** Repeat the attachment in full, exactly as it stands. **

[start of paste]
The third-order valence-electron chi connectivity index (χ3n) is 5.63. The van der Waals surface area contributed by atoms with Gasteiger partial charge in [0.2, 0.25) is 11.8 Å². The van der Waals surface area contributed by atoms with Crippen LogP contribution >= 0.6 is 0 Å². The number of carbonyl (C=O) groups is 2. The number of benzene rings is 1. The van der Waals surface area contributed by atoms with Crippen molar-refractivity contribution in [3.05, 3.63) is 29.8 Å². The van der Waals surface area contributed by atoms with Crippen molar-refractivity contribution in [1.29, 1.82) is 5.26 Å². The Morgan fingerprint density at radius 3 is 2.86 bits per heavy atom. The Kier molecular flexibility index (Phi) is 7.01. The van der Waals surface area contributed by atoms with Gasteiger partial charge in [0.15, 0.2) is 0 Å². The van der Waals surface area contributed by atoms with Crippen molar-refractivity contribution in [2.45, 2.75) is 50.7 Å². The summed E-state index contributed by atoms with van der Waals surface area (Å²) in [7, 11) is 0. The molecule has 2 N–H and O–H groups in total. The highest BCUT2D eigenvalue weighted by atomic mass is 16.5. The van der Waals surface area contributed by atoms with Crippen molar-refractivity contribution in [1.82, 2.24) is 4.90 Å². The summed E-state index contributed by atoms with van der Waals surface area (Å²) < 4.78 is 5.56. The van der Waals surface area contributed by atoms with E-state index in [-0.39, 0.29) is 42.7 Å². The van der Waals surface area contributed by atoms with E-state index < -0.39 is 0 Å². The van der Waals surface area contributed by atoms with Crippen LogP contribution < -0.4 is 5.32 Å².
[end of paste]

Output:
The third-order valence-electron chi connectivity index (χ3n) is 5.63. The van der Waals surface area contributed by atoms with Gasteiger partial charge in [0.2, 0.25) is 11.8 Å². The van der Waals surface area contributed by atoms with Crippen LogP contribution >= 0.6 is 0 Å². The number of carbonyl (C=O) groups is 2. The number of benzene rings is 1. The van der Waals surface area contributed by atoms with Crippen molar-refractivity contribution in [3.05, 3.63) is 29.8 Å². The van der Waals surface area contributed by atoms with Crippen molar-refractivity contribution in [1.29, 1.82) is 5.26 Å². The Morgan fingerprint density at radius 3 is 2.86 bits per heavy atom. The Kier molecular flexibility index (Phi) is 7.01. The van der Waals surface area contributed by atoms with Gasteiger partial charge in [0.15, 0.2) is 0 Å². The van der Waals surface area contributed by atoms with Crippen molar-refractivity contribution in [2.45, 2.75) is 50.7 Å². The summed E-state index contributed by atoms with van der Waals surface area (Å²) in [7, 11) is 0. The molecule has 2 N–H and O–H groups in total. The highest BCUT2D eigenvalue weighted by atomic mass is 16.5. The van der Waals surface area contributed by atoms with Crippen molar-refractivity contribution in [1.82, 2.24) is 4.90 Å². The summed E-state index contributed by atoms with van der Waals surface area (Å²) < 4.78 is 5.56. The van der Waals surface area contributed by atoms with E-state index in [-0.39, 0.29) is 42.7 Å². The van der Waals surface area contributed by atoms with E-state index < -0.39 is 0 Å². The van der Waals surface area contributed by atoms with Crippen LogP contribution < -0.4 is 5.32 Å².